Obstetrics and gynecology doctor Robert Setton and his team looked into 33 of the most popular free mobile apps and 20 of the most popular websites for fertility tracking. They found that not only did the various platforms give wildly different advice, but that most of it was entirely inaccurate.
The "gold standard" among fertility experts for the highest chances of conception is set as the five days leading up to ovulation -- typically days 10 through 15 of a 28-day cycle. Only 78.8% of apps and 75% of websites accurately reflected this information, and many had longer windows.
For the 6.7 million women between the ages of 15 and 44 with impaired fecundity -- a decreased ability to conceive or sustain pregnancy -- these apps and websites may be doing more harm than good.
"The research by Dr. Setton demonstrates that web-based and app-based resources intended to help couples identify the fertile window are, generally, inaccurate," said Dr. Hal C. Lawrence, chief executive officer of the American College of Obstetricians and Gynecologists. "Although Dr. Setton did not study the clinical implications of this, it's important for women to know that reliance on these digital platforms may not be effective for them."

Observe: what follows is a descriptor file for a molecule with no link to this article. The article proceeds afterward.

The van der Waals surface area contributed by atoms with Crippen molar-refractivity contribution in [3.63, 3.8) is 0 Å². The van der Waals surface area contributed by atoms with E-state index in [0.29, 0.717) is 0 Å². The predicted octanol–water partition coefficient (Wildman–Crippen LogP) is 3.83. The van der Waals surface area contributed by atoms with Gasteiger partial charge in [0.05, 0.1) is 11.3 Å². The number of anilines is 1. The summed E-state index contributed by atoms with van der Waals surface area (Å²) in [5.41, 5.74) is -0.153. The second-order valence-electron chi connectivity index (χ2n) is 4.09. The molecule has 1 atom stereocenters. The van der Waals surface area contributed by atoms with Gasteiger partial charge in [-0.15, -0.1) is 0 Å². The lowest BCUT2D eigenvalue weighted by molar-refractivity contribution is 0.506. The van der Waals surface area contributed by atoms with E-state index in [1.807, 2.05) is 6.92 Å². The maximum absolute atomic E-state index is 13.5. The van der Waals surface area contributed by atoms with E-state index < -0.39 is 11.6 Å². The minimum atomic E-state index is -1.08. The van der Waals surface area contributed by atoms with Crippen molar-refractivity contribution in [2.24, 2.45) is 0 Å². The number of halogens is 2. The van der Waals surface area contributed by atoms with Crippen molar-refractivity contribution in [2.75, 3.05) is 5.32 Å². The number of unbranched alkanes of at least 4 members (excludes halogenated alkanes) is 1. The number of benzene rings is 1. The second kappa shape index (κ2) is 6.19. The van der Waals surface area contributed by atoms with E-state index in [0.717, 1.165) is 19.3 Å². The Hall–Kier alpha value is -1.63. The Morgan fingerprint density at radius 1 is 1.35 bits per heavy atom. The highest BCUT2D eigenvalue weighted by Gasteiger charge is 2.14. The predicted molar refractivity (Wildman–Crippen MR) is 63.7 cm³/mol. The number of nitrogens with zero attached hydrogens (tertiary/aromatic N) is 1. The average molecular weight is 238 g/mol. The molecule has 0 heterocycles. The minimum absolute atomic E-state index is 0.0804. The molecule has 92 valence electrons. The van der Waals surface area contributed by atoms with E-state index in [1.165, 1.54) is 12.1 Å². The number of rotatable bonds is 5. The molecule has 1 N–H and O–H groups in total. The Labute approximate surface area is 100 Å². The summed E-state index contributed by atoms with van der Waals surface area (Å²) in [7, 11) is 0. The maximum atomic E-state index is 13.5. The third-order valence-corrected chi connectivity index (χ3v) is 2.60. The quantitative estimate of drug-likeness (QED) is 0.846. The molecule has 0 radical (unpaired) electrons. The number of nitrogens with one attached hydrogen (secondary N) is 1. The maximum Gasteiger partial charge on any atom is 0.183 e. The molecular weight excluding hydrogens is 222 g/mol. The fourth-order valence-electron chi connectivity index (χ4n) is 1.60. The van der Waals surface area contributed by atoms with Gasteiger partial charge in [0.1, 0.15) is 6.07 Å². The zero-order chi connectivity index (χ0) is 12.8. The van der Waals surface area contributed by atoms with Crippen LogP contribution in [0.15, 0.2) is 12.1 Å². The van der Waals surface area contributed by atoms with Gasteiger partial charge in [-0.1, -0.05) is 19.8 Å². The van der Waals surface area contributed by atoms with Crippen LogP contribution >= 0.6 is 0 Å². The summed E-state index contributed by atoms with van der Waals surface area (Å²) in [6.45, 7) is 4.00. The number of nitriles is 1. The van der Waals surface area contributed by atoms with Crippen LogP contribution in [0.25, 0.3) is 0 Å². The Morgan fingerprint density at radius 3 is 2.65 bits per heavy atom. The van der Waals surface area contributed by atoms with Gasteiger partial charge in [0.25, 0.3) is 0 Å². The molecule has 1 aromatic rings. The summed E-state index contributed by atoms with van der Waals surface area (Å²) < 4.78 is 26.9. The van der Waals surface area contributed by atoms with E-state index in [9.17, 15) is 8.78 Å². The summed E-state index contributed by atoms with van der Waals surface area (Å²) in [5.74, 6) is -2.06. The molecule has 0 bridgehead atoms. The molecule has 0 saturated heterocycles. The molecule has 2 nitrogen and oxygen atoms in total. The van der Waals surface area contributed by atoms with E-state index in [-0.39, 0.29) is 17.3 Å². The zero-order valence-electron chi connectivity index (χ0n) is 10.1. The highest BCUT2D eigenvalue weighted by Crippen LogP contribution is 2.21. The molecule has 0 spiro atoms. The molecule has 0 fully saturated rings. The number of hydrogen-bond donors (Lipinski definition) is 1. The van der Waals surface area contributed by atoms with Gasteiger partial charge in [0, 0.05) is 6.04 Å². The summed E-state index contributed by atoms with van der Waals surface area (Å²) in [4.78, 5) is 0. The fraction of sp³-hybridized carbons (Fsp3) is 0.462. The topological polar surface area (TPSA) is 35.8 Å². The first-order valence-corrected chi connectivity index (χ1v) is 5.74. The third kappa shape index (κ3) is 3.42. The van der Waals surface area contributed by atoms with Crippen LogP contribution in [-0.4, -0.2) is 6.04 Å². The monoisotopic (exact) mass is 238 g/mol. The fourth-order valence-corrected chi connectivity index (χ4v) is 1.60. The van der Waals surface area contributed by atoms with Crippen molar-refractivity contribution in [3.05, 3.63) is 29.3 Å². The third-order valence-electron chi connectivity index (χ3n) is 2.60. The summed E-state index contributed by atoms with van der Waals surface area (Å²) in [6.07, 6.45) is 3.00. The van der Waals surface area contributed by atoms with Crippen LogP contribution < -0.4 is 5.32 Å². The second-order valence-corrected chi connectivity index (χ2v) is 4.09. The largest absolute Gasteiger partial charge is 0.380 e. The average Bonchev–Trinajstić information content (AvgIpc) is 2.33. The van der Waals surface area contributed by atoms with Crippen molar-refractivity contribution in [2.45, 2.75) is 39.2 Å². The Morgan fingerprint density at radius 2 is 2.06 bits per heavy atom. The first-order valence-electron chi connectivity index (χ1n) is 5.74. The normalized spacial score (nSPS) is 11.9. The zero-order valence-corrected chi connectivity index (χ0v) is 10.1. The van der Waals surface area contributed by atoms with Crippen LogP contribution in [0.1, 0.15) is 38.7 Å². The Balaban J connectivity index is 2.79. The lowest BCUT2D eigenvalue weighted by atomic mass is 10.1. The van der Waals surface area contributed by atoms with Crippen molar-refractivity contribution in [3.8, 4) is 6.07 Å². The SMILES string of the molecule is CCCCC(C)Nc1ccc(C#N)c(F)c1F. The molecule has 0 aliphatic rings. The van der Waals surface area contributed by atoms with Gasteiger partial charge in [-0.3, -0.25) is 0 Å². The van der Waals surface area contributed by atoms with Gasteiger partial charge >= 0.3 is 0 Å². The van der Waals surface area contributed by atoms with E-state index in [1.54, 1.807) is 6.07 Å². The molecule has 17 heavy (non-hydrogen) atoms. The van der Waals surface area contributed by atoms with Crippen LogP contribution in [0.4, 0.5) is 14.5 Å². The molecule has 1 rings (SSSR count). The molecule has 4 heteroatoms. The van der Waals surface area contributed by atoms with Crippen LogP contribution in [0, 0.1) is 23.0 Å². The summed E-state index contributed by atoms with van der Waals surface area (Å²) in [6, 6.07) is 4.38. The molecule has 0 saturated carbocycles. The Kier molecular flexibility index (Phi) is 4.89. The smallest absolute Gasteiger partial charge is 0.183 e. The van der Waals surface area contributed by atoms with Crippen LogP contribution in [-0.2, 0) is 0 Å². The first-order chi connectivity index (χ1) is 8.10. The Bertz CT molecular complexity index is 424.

In any given month, the chances of getting pregnant for a couple between the ages of 29 to 33 -- even with normally functioning reproductive systems -- are only 20% to 25%. The chances for people struggling with infertility may be much greater.
When it comes to your chances of a successful pregnancy, don't leave your fate up to an app or a website. If you're having trouble conceiving or carrying to term, schedule an appointment with a fertility clinic to have both you and your partner tested for fertility.
Of the 44% of all women with infertility issues who seek out medical assistance, 65% eventually give birth to a child. Once you understand the root of your fertility problems, you can take the corrective steps necessary to achieve your pregnancy goals.